Do you know what are the different festivals celebrated by the jews?
Jews group originated in the Israel. Jews originated as an ethnic and religious group in the Middle East during the second millennium BCE. But after that, they migrated to some other parts of the world. They have a rich history, identity, and culture. Before the Second World War, the population of Jewish reached to 16.7 million which was around 0.7 percent of the total world population. More than 6 million Jews were orderly murdered during the Holocaust. The population of Jews has slowly increased and was estimated 14.4 million in 2016. According to data available on the internet, the maximum population (44%) resides in the Israel, which is estimated at 6.3 million. 40% people live in the United States (5.7 million), rest of them are living in Europe (1.4 million) and Canada (0.4 million). In this blog, we will discuss some of the festivals that are celebrated by the jews.
Rosh Hashanah- Rosh Hashanah is celebrated as the New Year of the Jewish. It is celebrated in the mid of September. The ten days beginning with Rosh Hashanah are known as the days of Awe. In the awe days, it is preferred to not to do any work. On the eve of the new year people greet each other and cook a lot of sweets at home. Moreover, it is the day when people apologize to them whom they have hurt.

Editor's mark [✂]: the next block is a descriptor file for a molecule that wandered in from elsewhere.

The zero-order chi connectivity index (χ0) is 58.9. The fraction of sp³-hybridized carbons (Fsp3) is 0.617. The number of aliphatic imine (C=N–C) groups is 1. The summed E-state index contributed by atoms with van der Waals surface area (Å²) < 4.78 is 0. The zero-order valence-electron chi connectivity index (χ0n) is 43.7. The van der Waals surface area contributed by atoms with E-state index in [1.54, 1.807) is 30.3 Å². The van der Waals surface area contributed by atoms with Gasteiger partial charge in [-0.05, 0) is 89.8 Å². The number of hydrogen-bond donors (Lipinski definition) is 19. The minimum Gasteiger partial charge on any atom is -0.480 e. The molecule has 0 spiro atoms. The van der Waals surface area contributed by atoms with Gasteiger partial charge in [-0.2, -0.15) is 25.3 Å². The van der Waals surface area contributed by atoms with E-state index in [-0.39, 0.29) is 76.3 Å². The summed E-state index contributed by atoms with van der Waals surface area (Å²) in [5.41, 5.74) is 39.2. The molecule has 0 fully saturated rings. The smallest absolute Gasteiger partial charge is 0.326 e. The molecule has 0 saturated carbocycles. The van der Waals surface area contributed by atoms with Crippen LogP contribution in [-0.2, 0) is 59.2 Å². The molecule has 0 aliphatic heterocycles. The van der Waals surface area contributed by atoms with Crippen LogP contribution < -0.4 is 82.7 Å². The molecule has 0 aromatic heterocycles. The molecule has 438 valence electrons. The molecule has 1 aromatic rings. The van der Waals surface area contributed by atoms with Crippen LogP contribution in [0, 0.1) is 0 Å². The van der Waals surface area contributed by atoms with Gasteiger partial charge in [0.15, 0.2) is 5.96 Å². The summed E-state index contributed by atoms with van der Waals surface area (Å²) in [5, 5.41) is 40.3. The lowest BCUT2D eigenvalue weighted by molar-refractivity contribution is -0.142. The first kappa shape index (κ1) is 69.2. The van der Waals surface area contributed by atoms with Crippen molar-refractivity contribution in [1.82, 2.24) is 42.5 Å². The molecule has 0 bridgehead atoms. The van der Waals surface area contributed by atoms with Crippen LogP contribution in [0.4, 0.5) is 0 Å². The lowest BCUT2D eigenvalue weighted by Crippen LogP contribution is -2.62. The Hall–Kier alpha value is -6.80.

Yom Kippur- Yom Kippur is the auspicious day on which attendance in the synagogue is compulsory. It is a day of fasting and confession of all crimes and offenses they have done in the past and they ask for the forgiveness. On Yom Kippur Jews believe that God makes the last judgment on everybody that who will live, die, prosper and fail during the next year, and it is believed that he seals his judgment in the Book of Life.
Passover or Pesach- This is considered to be one of the most important Jewish festivals. On this day, Jews remember the story of the Israelites liberation from slavery in Egypt. They sing songs and take blessings from the elders and the elders teach the importance and meaning of symbolism to the children.
Tu B’Shevat- It is the Jewish New Year for Trees. On this particular day, Jews eat the fruit of new trees which were planted three years back. The fourth year’s fruit was to be tithed to the synagogue. The main foods that are taken by Jews are barley, olives, wheat, figs, dates, and grapes. Planting trees is another tradition.
Ari Afilalo is a renowned international trade expert who belongs to jews community. He grew up with the Sephardic culture. He is a well-known member of the West Side Sephardic Jew community. Moreover, he is a master in international trade law and business transactions.